“Storm Boy” – Mr. Proud, Mr. Ponder and Mr. Percival.
Mike (Finn Little) is about 10 years-old and lives on an isolated beach with his dad (Jai Courtney) in Southern Australia, and one morning, he stumbles upon three abandoned baby pelicans.
These tiny babies with pink skin and shut eyes are as vulnerable as snowballs in a desert. Mike scoops them up before they – along with the audience – melt, and with his friend Bill (David Gulpilil), they devise ways to feed these tiny, precious creatures.
Soon, Mr. Proud, Mr. Ponder and Mr. Percival grow up to be adult pelicans, and rather than fly away and join a flock with their cousins, aunts, uncles, and other white-feathered acquaintances, they live with Mike and his dad in an unusual but also loving household.
Director Shawn Seet’s “Storm Boy” is a remake of the classic 1976 film (based on a 1966 children’s novel), that is as important to Australians, as Lassie is to American audiences. Even more, “Storm Boy” (1976) is also a beloved piece of pop culture that rivals “Star Wars” (1977) in terms of importance, and it won Best Film honors from Australia Film Institute in 1977.
(By the way, Gulpilil starred as Bill in both films, 43 years apart!)
Courtney – a Sydney native – echos his love for the original during a recent interview and said, “When I was asked to come aboard (for a “Storm Boy” remake), it was a total no-brainer.”
The 2019 film volleys between Mike’s childhood and his current present. He (Geoffrey Rush) is a retired, successful businessman who reminisces about the past, while his son-in-law (Erik Thomson) wants to take Mike’s company in a new direction that will pillage untouched lands. Mike’s idealist granddaughter has more unsullied, idealist philosophies, and her conflict reminds him of his days on 90 Mile Beach with his dad.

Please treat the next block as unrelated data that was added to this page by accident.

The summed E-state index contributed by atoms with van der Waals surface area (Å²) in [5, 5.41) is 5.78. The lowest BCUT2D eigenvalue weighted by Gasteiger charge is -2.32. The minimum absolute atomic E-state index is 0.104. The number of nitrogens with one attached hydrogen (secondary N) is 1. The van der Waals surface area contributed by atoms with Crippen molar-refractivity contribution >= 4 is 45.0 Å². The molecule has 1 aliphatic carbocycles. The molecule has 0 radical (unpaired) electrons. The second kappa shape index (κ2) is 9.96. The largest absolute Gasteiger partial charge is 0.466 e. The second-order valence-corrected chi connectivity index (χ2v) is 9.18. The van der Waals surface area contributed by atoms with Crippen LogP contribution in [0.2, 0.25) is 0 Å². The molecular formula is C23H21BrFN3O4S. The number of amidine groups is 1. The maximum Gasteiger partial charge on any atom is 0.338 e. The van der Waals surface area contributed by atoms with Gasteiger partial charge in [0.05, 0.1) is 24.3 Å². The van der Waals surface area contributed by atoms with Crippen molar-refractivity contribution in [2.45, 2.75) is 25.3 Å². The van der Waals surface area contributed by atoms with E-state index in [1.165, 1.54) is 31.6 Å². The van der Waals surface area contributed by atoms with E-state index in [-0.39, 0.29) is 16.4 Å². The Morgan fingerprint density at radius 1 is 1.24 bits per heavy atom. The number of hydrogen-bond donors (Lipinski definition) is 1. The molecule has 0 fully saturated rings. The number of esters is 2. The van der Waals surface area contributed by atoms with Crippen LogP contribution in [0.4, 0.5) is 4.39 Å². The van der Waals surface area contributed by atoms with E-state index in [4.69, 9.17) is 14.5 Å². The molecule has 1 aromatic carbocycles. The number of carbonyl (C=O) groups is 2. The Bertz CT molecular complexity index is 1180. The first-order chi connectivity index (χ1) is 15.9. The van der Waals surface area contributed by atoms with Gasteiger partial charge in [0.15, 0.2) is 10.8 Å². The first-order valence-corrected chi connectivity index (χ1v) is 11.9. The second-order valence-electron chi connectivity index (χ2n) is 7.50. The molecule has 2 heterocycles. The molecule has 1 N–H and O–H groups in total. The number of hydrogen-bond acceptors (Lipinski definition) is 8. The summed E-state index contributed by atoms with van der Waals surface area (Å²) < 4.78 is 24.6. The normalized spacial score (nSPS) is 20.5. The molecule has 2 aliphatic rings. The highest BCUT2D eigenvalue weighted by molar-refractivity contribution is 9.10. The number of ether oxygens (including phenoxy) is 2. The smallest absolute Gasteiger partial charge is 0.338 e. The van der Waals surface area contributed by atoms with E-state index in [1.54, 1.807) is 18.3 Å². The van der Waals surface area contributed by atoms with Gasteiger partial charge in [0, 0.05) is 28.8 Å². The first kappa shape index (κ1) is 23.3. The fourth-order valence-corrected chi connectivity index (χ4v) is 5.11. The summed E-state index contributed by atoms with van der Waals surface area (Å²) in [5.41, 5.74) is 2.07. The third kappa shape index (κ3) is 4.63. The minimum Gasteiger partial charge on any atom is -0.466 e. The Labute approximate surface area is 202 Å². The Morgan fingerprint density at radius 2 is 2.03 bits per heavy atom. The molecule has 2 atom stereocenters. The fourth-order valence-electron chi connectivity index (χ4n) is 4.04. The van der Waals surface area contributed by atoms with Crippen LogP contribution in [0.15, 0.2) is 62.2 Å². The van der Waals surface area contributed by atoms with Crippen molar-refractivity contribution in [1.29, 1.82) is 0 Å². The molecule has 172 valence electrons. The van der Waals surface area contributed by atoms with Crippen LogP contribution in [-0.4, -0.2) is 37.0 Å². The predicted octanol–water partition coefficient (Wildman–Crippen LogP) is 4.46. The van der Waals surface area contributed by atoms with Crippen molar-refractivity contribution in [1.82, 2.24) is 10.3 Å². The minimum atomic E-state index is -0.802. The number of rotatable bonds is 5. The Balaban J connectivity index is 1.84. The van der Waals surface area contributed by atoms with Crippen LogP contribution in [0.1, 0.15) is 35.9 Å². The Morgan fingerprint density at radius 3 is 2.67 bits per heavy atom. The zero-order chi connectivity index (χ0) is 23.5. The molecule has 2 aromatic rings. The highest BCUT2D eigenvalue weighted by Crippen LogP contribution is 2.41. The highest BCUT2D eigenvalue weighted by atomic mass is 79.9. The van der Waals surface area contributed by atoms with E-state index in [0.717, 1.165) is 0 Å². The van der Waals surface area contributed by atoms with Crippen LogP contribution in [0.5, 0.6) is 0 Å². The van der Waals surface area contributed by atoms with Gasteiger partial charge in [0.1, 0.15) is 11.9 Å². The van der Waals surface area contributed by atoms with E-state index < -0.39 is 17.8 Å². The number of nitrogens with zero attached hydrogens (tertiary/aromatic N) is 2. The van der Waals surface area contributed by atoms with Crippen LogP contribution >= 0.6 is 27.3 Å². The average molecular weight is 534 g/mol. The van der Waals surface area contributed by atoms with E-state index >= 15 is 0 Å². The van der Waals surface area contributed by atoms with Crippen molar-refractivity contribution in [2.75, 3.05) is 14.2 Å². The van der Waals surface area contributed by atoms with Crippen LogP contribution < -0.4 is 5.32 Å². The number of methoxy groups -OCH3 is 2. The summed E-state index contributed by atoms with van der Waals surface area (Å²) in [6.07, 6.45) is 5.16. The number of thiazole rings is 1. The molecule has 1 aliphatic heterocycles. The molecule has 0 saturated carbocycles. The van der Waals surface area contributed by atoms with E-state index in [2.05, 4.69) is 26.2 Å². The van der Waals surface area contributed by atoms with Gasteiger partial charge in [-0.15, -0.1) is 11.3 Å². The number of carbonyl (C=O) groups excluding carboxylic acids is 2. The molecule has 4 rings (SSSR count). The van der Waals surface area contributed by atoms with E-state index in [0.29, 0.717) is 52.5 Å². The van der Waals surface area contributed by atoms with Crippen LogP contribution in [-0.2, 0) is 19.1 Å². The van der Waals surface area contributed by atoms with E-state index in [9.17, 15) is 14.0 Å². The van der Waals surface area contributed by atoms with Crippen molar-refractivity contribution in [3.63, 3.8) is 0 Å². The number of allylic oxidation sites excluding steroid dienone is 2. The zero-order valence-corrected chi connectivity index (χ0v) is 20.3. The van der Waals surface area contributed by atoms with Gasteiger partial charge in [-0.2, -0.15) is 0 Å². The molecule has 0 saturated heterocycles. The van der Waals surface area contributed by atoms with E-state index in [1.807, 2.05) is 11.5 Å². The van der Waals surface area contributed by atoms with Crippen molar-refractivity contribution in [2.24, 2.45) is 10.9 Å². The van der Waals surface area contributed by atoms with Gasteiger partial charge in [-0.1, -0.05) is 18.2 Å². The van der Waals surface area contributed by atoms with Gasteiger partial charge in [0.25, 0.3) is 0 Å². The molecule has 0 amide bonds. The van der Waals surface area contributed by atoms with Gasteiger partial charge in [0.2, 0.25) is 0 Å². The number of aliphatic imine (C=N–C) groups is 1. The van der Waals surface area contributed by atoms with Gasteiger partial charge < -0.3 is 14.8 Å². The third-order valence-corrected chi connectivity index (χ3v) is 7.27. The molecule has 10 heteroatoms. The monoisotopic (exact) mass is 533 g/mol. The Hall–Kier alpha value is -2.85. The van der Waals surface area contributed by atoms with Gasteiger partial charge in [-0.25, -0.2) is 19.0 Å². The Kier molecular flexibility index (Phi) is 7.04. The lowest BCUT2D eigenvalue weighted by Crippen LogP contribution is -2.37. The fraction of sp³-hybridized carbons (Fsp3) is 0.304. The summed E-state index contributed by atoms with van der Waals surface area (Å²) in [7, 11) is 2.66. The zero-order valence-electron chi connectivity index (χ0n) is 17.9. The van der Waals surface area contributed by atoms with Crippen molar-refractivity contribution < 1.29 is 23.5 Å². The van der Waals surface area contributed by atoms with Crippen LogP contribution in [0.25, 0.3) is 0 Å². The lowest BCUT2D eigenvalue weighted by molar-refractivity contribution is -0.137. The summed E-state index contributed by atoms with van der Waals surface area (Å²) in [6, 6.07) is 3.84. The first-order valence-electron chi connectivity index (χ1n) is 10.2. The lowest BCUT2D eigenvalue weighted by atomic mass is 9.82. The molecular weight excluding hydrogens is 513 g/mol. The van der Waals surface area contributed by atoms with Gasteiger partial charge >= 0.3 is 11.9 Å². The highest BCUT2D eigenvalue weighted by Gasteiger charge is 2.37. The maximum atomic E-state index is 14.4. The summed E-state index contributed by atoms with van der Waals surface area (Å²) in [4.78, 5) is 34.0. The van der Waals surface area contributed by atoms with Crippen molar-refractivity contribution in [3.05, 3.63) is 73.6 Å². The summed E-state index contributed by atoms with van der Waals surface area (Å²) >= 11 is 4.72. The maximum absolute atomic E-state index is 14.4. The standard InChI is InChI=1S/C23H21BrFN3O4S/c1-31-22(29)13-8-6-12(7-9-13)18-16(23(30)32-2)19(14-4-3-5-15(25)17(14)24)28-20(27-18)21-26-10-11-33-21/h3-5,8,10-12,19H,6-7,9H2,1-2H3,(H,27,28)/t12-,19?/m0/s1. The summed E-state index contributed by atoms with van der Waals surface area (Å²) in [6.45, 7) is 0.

These present-day moments work, when Mike delivers soliloquies of advice and comfort, but the devised struggles between the generations within the corporate world carry less weight.
In the past, however, “Storm Boy” navigates well and promises to deliver tears. Mike raises his elegant birdies through inventive feeding routines and proud walks into town, and he unconditionally loves them inside and outside their home. Now, even though Hideaway Tom (Courtney) owns valid but corrosive reasons for living miles from anyone except his own son and Bill (another loner with other motives for his isolation), he – begrudgingly – accepts the Misters as Mike’s responsibility. Tom might be a disciplinarian but is not Mike’s adversary. This is refreshing, of course, because Seet and writer Justin Monjo introduce two fearsome antagonists into Mike’s world, and thankfully Tom truly is not his third. At least in Tom’s eyes, that is.
This family film for kids of every age taps all the right notes and tugs on our emotions through innocent frolic and warm cuddles, while also driving clarity that youthful joys always lead to an eventual end.
In the meantime, enjoy 99 minutes of Mr. Proud, Mr. Ponder and Mr. Percival.
⭐⭐⭐ out of ⭐⭐⭐⭐
Image credits: Sony Pictures Releasing; Trailer credits: Rapid Trailer